Wednesday, December 18, 2013

Microfoundations: PLEASE tell a better story!

A scuffle has broken out among some economists over the touchy topic of microfoundations, i.e. the usual formal requirement that macroeconomic models, to be considered legitimate, must be based on things like households and firms optimizing their intertemporal utility, having rational expectations, and so on. Apparently, things got kicked off by economist Tony Yates, who offered a spirited defense of microfoundations of this kind; he's really irritated that people keep criticizing them and worries that, My God!, this might cause DSGE macroeconomists to lose some credibility! In response, Simon Wren-Lewis came back with an equally spirited argument about why modelling should be more flexible and "eclectic." Noah Smith's summary of the whole disagreement puts everything in context.

Noah makes the most important point right at the end. Simply put, no one (I think) is against the authentic spirit of microfoundations, i.e. the idea that macroeconomic models ought to be based on plausible stories of how the real actors in an economy behave. If you get that right, then obviously your model might stand a chance of getting larger aggregate things right too. The problem we have today is that the microfoundations you find in DSGE models aren't like this in the least. So macromodels are actually based on things we know to be wrong. It's very strange indeed. As Noah puts it:

Yates says I just want to get rid of all the microfoundations. But that is precisely, exactly, 180 degrees wrong! I think microfoundations are a great idea! I think they're the dog's bollocks! I think that macro time-series data is so uninformative that microfoundations are our only hope for really figuring out the macroeconomy. I think Robert Lucas was 100% on the right track when he called for us to use microfounded models.

But that's precisely why I want us to get the microfoundations right. Many of microfoundations we use now (not all, but many) are just wrong. Obviously, clearly wrong. Lots of microeconomists I talk to agree with me about that. And lately I've been talking to some pretty prominent macroeconomists who agree as well.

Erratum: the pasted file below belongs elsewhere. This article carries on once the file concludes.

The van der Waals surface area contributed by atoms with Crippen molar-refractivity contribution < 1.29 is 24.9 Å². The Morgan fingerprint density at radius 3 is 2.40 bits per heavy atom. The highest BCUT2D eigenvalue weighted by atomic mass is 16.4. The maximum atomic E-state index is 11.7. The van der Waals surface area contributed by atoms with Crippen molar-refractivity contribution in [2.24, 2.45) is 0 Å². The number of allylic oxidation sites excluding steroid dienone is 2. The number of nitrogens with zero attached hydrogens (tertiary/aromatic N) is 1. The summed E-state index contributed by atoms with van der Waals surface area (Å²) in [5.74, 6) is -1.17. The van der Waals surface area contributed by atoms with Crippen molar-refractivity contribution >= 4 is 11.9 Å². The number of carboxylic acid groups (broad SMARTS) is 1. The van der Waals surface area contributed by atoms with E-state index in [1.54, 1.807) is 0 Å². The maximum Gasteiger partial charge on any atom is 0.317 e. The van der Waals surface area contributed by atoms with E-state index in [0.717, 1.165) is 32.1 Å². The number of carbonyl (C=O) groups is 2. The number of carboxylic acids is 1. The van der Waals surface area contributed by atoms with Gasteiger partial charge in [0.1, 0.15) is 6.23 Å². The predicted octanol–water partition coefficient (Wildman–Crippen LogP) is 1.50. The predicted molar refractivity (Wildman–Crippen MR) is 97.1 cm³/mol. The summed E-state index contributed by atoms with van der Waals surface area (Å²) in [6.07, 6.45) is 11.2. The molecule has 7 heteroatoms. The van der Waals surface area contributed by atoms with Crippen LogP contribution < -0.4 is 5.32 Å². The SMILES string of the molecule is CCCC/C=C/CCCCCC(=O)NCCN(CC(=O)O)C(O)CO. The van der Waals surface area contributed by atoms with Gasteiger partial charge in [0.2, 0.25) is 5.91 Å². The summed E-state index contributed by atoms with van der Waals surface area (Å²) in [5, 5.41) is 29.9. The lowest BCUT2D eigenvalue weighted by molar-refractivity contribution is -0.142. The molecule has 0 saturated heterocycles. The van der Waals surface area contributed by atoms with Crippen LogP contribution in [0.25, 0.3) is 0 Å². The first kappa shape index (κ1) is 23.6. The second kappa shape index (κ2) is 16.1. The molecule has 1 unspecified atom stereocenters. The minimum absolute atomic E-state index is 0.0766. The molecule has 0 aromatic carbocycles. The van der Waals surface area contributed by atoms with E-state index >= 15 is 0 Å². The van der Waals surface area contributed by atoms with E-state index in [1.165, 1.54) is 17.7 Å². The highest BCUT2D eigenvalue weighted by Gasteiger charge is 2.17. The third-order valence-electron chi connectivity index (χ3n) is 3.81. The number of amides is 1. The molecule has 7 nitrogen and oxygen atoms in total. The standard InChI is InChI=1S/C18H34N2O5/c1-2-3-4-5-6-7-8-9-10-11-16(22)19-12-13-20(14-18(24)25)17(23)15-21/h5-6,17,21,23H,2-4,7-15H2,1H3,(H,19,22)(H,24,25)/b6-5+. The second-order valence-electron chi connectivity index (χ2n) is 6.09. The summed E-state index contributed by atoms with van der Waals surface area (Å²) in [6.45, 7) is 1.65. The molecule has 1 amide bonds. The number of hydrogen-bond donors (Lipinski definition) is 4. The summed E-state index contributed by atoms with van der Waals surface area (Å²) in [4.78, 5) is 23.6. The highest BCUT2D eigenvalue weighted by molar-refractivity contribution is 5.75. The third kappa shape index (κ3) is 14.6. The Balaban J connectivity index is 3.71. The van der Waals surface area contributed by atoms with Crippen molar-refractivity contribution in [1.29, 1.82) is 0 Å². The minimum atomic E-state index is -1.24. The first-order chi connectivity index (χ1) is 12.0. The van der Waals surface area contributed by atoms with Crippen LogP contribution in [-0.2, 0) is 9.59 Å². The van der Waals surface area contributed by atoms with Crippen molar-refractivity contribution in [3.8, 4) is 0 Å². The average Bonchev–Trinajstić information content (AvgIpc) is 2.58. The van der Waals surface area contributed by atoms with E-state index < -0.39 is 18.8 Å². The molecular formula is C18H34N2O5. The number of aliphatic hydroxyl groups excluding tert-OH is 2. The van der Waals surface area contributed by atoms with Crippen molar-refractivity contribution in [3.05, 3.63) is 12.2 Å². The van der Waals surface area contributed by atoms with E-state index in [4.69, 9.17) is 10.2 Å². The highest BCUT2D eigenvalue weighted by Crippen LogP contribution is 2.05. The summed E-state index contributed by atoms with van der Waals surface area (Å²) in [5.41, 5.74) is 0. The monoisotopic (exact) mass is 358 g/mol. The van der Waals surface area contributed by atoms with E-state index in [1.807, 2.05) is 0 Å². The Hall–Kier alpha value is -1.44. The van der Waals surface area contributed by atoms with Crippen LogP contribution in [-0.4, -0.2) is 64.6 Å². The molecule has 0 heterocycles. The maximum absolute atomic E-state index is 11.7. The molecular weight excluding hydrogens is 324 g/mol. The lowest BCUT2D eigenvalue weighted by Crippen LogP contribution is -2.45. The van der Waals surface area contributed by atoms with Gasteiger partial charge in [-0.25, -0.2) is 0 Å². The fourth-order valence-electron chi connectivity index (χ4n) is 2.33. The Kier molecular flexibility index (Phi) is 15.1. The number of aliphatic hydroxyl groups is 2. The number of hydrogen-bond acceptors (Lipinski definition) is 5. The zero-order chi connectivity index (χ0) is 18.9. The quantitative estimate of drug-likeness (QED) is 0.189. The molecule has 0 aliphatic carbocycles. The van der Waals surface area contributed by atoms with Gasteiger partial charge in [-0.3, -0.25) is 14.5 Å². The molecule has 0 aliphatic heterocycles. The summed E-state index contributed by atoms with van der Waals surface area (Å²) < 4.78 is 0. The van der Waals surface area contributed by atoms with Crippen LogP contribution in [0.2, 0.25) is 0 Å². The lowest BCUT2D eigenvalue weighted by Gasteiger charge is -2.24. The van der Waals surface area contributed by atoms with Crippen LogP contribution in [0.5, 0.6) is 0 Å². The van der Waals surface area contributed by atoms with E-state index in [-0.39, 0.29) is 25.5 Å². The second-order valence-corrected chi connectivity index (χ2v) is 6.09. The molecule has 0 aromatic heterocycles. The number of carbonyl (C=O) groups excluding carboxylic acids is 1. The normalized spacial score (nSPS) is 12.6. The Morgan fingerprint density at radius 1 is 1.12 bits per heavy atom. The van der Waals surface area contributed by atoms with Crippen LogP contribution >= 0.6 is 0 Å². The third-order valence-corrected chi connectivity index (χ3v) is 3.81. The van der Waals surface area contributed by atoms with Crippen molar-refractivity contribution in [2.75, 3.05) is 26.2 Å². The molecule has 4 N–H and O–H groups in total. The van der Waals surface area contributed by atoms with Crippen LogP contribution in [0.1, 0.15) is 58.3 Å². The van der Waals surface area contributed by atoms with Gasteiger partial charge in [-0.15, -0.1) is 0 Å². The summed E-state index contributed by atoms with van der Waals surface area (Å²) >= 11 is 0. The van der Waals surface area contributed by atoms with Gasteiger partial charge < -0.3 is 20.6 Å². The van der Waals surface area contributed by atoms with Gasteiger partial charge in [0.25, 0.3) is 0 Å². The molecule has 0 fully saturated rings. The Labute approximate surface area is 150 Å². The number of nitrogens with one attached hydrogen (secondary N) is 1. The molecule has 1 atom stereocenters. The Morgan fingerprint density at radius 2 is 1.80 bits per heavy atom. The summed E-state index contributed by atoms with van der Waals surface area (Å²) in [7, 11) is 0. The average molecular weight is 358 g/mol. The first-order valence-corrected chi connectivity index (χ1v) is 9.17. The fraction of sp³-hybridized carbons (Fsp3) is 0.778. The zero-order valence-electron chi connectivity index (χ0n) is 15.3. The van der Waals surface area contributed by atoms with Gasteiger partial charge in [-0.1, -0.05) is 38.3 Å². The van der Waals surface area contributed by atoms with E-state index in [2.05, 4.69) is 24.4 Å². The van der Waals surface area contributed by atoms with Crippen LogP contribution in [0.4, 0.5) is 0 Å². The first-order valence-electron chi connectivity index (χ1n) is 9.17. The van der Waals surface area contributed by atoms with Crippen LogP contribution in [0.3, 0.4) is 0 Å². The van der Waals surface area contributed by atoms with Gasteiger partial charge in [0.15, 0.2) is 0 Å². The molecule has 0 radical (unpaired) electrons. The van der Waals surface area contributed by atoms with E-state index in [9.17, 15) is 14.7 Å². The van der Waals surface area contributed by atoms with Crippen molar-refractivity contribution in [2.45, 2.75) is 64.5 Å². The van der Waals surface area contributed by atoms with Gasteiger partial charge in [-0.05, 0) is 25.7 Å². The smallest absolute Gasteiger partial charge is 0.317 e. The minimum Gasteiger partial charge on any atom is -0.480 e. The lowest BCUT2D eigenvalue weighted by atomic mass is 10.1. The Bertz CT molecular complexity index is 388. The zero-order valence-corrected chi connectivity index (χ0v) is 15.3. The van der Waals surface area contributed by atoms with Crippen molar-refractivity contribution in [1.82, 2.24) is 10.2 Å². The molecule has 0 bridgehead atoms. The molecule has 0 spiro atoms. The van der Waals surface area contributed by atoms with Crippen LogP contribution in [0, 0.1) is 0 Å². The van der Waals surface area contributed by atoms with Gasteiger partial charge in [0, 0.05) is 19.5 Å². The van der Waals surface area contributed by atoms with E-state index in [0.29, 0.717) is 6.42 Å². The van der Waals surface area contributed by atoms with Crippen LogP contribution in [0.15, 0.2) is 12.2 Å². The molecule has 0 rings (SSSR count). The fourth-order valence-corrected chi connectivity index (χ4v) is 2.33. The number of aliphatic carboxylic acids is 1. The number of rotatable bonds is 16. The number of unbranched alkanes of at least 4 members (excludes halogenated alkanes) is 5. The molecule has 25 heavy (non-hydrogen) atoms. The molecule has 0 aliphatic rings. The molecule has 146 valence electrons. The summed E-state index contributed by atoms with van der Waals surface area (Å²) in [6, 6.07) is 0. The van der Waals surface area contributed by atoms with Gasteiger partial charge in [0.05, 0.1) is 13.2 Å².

So I applaud the macroeconomists who are working on trying to develop models with better microfoundations (here is a good example). Hopefully the humble stuff I'm doing in finance can lead to some better microfoundations too. And in the meantime I'm also happy to sit here and toss bombs at people who think the microfoundations we have are good enough!

I couldn't agree more.

In fact, before coming across this debate this morning, I had intended to make a short post linking to the very informative lecture (below, courtesy of Mark Thoma) by macroeconomist George Evans. Lord knows I spend enough time criticizing economists -- and this recent post discussed the limitations of the learning literature, in which Evans has been a key player -- so I want to make clear that I do admire the things he does.




He tells an interesting story about an economic model (a standard New Keynesian model) that -- when the agents in the model learn in a particular constrained way -- has two different equilibria. One is locally stable and the economy has inflation right around a targeted value. Start out with inflation and consumption and expectations close to that equilibrium and you'll move toward that point over time. The second equilibrium is, however, unstable. If you start out sufficiently far away from the stable equilibrium, you won't go there at all, but will wander down into a deflationary zone (and what happens then I don't know).

This model for aggregate behaviour is based on some fairly simple low-dimensional equations for how current consumption and inflation feed, via expectations, into future values and a trajectory for the economy. I don't know how plausible these equations are. I'm guessing that someone can make a good argument about why they should have the form they do (or a similar form). That story would involve references to how things happening now in the economy would influence peoples' behaviour and their expectations, and then how these would cause certain kinds of changes. To really believe this you'd want to see some evidence that this story is correct, i.e. that people, firms, etc., really do tend to behave like this.

The point I want to make is that -- for someone like myself who has not been socialized to accept the necessity of what currently counts as "microfoundations" -- nothing about the story becomes more plausible when I wade into the equations of the New Keynesian model and see how households and firms independently optimize their intertemporal utilities subject to certain budget constraints. If anything, seeing all this dubious stuff makes me less likely to believe in the plausibility of the low dimensional equations for aggregate variables. And this is precisely the problem with microfoundations of this kind. They don't give a good argument for why the aggregate variables should satisfy these equations. They give a very bad. An unconvincing argument. At least for me.



5 comments:

  1. Thanks for the video but this is a complicated way based on too many assumptions for saying that you should not raise the interest rate when consumption is low. The equations are an overkill and too simplistic. Looks like economists just discovered heteroclinic orbits. This is more than simplicity. It is intellectual fraud.

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